of insulin, dosage and time of administration, blood sugar monitoring, diet and exercise in order to achieve good control of your diabetes. Your doctor may also want you to use another insulin.

Changing to human insulin

An adjustment in dosage may be necessary when a switch is made from beef insulin to human insulin. If an adjustment is needed, it may occur with the first dose or during the first several weeks or months. Do not change dosage or preparation except on your doctor's advice. A few patients have reported that after being transferred to human insulin, the early warning symptoms for hypoglycaemia (low blood glucose) were less pronounced than they were with animal source insulins. The character and intensity of these warning symptoms may also change during periods of tight blood glucose control, for instance during intensified insulin treatment.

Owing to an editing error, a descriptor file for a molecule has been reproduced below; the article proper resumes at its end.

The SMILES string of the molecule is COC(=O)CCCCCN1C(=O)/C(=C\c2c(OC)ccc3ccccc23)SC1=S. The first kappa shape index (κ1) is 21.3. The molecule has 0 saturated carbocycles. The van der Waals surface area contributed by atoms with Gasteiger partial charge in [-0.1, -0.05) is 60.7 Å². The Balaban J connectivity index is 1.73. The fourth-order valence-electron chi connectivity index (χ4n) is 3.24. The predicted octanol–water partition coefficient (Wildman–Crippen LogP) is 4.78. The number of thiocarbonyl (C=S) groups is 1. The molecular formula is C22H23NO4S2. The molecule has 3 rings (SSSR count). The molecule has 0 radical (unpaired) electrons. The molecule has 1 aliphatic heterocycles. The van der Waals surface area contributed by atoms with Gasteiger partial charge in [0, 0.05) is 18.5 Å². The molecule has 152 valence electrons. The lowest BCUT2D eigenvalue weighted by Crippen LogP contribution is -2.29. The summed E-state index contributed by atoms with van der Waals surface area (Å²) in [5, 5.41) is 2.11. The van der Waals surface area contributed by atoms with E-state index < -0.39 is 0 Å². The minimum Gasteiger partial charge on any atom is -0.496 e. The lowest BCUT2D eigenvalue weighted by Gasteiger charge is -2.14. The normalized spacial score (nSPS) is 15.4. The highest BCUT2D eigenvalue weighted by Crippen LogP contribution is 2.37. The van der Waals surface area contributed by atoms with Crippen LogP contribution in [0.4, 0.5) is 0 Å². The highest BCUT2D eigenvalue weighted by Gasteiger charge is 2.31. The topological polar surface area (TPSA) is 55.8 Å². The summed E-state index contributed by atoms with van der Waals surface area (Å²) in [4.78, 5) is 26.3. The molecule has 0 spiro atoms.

·

· ·

·

·

·

·

· ·

·

·

·

Tell your doctor if you are taking any other medicines, including any that you buy without a prescription from your pharmacy, supermarket or health food shop.

When to use it

Your doctor will tell you w hen and how often to inject the insulin. If you are using Mixtard 30/70, it is recommended that you eat a meal or a snack containing carbohydrate within 30 minutes of the injection.

Immediately before you use it

Make sure that: · the insulin in your Protaphane or Mixtard 30/70 InnoLet looks uniformly white and cloudy your InnoLet is not damaged

· ·

How much to use

Your doctor will tell you how much insulin to inject each time.

·

·

InnoLet is for use by you alone to avoid the risk of passing on diseases.

How to use it

· InnoLet devices are designed to be used with NovoFine ® S needles. Make sure you are using the correct type and strength of insulin. Carefully follow the instructions on how to use your InnoLet.

· ·

Using InnoLet®

How to use InnoLet®